I believe that the intent of 210.11, C, 3 was to require all receptacle outlets in dwelling unit bathrooms to be supplied by at least one 20A circuit, but it seems that with the exclusion of the word "ALL" that this would also allow other receptacle outlets on 15A circuits to be installed in bathrooms.
Keeping this in mind, and if so, couldn't someone interpret this to say that the receptacle outlet required by 210.52, D within 3-feet of the outside edge of the sink wouldn't be required to be on a 20A circuit?
Seems that adding the word "All" would clarify this if indeed the intent were that all general-purpose receptacle outlets are to be on a 20A circuits. Was this an intentional omission to continue to allow fan/lights units with their internal receptacles to still be connected to 15A lighting circuits in these bathrooms?
First of all: vocabulary. While all receptacles are 'outlets,' not all outlets are 'receptacles.' Therefore, there is no reason to require the lighting to either be on a 20 amp circuit, or require bath lighting to be separate from other lighting circuits.
Likewise, 210.11 (C)(3) says 'at least one.' I see no reason why there could not be an additional circuit of 15 amps serving other receptacles, or outlets.
Why would one wish for another circuit? Well, my very own bathroom (circa 1940) has just such a separate circuit, to power a space heater. The other half of my duplex has removed the space heater ... and replaced it with a 15 amp receptacle. In both cases, the #14 wires are on 15 amp breakers. (Mine is a GFI )
That is my take on this code article as well, even though that may not be what the NEC was trying to convey. This has been a bur in my side since the ’05 code when I installed a 15A GFCI receptacle on a separate 15A circuit for a towel heater in a bathroom remodel and the inspector was adamant that it be on with the 20A circuit, citing 210.11,C, 3. I couldn’t see how it was a violation the way the article was worded, but for the sake of getting the job signed off, I changed it. Just wondering how others see this as I guess it is more a matter of perception.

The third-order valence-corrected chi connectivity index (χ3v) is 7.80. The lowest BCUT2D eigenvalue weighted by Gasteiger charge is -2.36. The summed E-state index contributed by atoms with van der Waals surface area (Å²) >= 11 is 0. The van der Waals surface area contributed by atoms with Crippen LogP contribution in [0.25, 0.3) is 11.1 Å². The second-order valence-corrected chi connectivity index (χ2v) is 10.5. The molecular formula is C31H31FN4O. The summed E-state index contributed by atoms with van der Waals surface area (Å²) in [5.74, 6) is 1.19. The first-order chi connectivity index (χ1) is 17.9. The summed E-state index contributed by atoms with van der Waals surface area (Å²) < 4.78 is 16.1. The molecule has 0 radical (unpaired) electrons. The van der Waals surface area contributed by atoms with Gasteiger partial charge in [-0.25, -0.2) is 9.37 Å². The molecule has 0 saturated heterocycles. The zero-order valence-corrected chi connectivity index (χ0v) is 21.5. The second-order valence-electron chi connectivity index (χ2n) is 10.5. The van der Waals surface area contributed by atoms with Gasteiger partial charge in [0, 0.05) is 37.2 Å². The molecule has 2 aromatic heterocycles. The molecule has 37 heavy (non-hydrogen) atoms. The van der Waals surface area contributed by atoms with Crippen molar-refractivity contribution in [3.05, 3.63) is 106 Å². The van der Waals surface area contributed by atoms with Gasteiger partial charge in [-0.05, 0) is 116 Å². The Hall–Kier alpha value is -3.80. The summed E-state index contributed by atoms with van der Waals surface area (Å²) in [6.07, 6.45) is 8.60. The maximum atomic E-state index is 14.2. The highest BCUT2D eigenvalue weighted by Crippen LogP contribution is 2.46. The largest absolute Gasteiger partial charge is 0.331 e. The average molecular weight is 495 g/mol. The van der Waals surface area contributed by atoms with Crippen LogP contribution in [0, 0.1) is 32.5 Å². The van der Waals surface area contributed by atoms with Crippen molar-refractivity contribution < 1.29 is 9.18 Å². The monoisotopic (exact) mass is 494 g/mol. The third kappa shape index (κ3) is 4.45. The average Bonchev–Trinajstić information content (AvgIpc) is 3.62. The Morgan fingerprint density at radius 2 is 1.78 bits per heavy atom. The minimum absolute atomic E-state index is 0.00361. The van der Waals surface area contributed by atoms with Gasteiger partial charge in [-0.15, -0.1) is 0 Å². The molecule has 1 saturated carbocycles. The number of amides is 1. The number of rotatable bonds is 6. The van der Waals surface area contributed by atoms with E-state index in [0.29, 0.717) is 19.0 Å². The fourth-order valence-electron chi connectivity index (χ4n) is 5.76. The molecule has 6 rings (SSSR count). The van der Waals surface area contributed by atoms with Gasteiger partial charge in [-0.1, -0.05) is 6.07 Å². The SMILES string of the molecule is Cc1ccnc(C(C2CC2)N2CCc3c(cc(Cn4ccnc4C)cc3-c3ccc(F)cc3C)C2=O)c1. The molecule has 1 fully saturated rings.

#180953 - 09/17/0805:58 PMRe: All bath receptacles on 20A circuit?
Well, there's no denying that the NEC crossed over into 'design' with the bath issue. Look at the way it developed:
First, they wanted them GFI protected. Prior to this, bath receptacles were - if present at all - often tacked on to any convenient circuit. Remember the plugs in the bases of the lights?
Well, with the GFI requirement extended to bathrooms, the result was that bathrooms were now put on the same circuit as the laundry room - the first place to require a GFI. Anything to avoid buying another $10 device.
With the advent of pistol-grip hair dryers, curling irons, etc., in the '70's, it was decided to require the bathrooms to not only be on their own circuits - there were plenty of service calls inspired by searching for the GFI - as well as the requirement that the circuit be a 20 amp circuit.
(Prior to the '70's, a 'hair dryer' was something that today would make you think of a haz-mat suit ... a little suitcase with a hose, and a cap that fit over the top of the head. Or, something you sat in, and had a 'helmet' lowered over you.)
Still, the code allows multiple baths to be on the same circuit. As a result, a recent McMansion I worked on had the bath circuit zipping all over the place, just to serve all five of the baths, on three levels of the house. Personally, I'm not convinced that this was the best way to do things ... but it WAS code compliant.
I have one of those questionable circuits too. There are 2 20a circuits in my master bathroom. One hits my wife's side (3 times) and the fan ... OK The other hits my counter receptacle and the 1/4hp whole house fan. The inspector didn't figure it out and I didn't tell him. I am not sure I have plugged anything in there in 10 years. My wife has all 6 of hers full. I am getting ready to do the guest bath and I have the same question as Kjay. Do I have to abandon the existing 15a if I add a 20? (I'm not going to but I am curious)
Geez man, it's the 1,800 watt hair dryers that are causing this insanity. The manufacturers keep making them bigger and bigger. Next thing you know, they will be making 240 volt curling irons. I won't be surprised to be cruising the local store and to see 2,500 watt hair dryers sometime soon.
Yep, the NEC has changed from being a reference for safety, uniformity and compliance. They have now decided to dance to the tune of bath/kitchen designers and manufacturers of connected appliances. It is all about the bucks.